Monday, April 20, 2009

LED "rosettes" to light structures

I wrote earlier about using yellow LEDs to light structures internally. Having just started construction on a new module, I've decided to apply this technique, and have sorted out some better specifications than the ones I previously posted.

The advantage of LEDs is that they are dim enough that, with proper positioning, they won't make the structure walls "glow" in the dark, even if you don't paint the insides of the structures black (a chore I despise, and one which presents many opportunities for accidentally painting over places that need to be glued). Their dimness also means you pretty much need one LED per window, sometimes two for a big window.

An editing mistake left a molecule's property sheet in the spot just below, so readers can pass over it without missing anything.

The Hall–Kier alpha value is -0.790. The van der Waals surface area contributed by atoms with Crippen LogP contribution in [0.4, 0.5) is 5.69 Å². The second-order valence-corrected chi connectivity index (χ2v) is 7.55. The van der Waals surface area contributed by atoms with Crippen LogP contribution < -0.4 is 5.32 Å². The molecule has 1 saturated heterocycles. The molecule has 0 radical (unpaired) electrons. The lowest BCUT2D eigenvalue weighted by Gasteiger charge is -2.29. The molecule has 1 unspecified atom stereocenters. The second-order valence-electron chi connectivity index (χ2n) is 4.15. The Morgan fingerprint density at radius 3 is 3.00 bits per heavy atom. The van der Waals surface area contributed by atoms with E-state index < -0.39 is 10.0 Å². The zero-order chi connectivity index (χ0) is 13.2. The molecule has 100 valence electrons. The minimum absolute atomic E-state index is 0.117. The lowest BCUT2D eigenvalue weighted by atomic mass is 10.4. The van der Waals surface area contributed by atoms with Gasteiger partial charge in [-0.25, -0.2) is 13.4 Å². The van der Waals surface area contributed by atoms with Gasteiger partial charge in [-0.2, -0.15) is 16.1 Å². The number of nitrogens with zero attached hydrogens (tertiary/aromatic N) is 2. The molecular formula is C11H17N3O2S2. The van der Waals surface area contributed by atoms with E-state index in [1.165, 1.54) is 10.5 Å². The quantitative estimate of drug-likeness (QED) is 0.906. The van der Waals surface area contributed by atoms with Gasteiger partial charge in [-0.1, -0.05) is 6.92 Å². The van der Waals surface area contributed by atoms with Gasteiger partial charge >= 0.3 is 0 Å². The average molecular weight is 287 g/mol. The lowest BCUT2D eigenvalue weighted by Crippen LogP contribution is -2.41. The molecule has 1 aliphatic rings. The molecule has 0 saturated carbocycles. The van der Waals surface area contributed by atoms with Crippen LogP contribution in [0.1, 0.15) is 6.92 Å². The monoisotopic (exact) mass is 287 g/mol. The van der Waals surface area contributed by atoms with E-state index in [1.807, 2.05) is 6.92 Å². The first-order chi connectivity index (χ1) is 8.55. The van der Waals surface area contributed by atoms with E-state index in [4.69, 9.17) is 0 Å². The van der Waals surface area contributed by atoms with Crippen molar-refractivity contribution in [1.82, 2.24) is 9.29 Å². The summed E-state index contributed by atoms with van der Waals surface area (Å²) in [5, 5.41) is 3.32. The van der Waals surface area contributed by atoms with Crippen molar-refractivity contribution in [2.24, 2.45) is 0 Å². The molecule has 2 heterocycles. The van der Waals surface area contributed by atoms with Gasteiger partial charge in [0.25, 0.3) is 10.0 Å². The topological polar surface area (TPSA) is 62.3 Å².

So, because even a simple structure usually requires several LEDs, I've been constructing circuits of 6 LEDs. I bend the leads of 6 LEDs, solder them positive-to-negative in series, then solder a 220-ohm resistor to the positive end (a value that will give the right current to the LEDs using most transformer accessory power), and two wires to the opposite ends, making a kind of circle I call a "rosette." This rosette/array of LEDs can then be arranged inside the structure, so the LEDs are a millimeter or two behind each window, pointing right at it ... of course it's a good idea to diffuse the light by backing the window with vellum, frosted mylar, paper, etc.

Each of these circuits will consume 20-25ma, depending on transformer voltage. I use a single full-wave bridge rectifier to feed the circuits (since the LEDs only conduct in one direction). As you can surmise, you can power a large number of LEDs using only a fraction of the power from one transformer.

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